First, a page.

Very impressed with your skills Brian, outstanding other than measure twice before cutting strings as they look to have taken some time to make. I agree with your thoughts on attacking a heavily defended position. The English were pretty well sorted with the terrain. I have also heard that there was a quite steep embankment/bund (that is still there) which forced the heavily armoured French into a fairly narrow avenue and thus a fairly compact target for the warbows. Having watched a few videos on crossbows it seems that it was a fairly easy operation to change the strings. There's a miniature 1/6th scale world record holder (go figure) - the youtube video is called "miniature medieval crossbow world record part 4" if you'd like to see it (I did put the link on here but it sort of took over the blog) - it clearly shows how the strings were removed. Perhaps the winch shown came slightly later than Crecy but they certainly had the goat's foot lever. And, as you say, they didn't have to do this all by themselves. My thoughts are still that the French Noble Knights, having seen the much smaller English army, convinced themselves (and their illustrious leader) that they could trample the enemy into the mud. Hotheaded they also ran over the Genoese while they were retreating and they themselves being cut down by the arrow storms. So believing in their righteous victory they charged over and over unthinking that they couldn't smash the English. The French hadn't learnt from the day before when the Genoese (with their shields) and Knights had been mauled by the English while forcing the river crossing. The Nobles just couldn't believe they wouldn't mash the invaders. Their tactics went out the window. Your crossbows show that the range wasn't the issue either. So, I agree, the loss and deaths had to be blamed on something that couldn't possibly be the French's fault. Anything than admit they properly binned it. As I also suspect any admittance of bad leadership or tactics may have resulted in other political come backs. I'm half expecting (hoping) that they'll be some more pictures of you two Brians shooting at targets and reloading. The crossbows must look pretty good in the display.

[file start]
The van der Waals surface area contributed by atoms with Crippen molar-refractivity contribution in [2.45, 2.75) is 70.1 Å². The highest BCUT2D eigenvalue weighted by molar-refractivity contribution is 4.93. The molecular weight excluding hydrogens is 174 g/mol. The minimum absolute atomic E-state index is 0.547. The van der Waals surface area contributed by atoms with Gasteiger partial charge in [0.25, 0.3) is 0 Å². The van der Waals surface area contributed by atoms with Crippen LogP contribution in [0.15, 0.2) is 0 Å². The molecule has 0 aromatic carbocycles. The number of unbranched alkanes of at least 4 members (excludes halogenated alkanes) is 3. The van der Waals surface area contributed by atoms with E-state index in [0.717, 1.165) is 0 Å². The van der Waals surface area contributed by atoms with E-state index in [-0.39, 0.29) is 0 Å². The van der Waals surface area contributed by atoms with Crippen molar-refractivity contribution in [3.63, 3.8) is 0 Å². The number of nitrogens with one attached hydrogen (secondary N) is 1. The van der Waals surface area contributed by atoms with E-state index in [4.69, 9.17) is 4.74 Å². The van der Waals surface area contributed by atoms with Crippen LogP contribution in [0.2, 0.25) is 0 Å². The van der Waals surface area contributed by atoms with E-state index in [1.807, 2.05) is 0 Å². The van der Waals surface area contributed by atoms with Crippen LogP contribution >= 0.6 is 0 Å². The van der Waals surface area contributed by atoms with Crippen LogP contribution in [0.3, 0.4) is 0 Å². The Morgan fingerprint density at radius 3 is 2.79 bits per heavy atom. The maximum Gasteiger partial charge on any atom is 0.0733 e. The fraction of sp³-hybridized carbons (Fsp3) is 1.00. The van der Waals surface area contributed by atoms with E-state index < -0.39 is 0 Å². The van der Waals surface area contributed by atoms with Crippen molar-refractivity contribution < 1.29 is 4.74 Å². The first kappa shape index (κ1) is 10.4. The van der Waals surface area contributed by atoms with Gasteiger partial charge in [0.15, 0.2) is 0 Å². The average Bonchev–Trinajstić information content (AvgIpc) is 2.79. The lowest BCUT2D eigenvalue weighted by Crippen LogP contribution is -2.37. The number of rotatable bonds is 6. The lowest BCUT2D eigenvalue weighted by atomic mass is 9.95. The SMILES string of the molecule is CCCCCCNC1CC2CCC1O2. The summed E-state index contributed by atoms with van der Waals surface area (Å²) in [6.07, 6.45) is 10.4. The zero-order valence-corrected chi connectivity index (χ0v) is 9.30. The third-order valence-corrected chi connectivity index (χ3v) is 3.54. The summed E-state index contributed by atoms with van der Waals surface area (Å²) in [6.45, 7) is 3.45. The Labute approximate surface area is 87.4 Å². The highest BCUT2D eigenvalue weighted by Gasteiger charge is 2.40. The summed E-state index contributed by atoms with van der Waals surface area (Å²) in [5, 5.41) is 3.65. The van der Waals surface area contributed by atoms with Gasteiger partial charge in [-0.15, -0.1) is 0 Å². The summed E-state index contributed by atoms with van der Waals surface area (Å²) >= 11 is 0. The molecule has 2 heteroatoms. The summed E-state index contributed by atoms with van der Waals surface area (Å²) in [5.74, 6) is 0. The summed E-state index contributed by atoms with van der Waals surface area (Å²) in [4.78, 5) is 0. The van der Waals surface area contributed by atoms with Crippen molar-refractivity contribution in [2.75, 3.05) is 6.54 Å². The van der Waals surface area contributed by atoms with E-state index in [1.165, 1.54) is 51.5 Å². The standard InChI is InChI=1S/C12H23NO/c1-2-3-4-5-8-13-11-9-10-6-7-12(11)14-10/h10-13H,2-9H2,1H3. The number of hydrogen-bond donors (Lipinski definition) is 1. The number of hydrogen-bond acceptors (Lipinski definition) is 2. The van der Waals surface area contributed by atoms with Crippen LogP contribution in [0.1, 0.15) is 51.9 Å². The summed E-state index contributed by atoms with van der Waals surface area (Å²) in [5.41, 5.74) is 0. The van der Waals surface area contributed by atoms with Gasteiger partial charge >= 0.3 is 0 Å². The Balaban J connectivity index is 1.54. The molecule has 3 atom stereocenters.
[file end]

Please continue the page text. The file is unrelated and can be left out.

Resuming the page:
12. Generals etc

    Thank you Gents. Here's the one to finish the pair with Monty. Colours look a bit weird but I just trust in the camera.
  13. Generals etc

    This one will be a pair
  14. Played around a bit with your picture and blurred up a silver war badge. The negative areas are very similar, so I'd go with Simon's details.
  15. Crecy - Longbow vs. Crossbow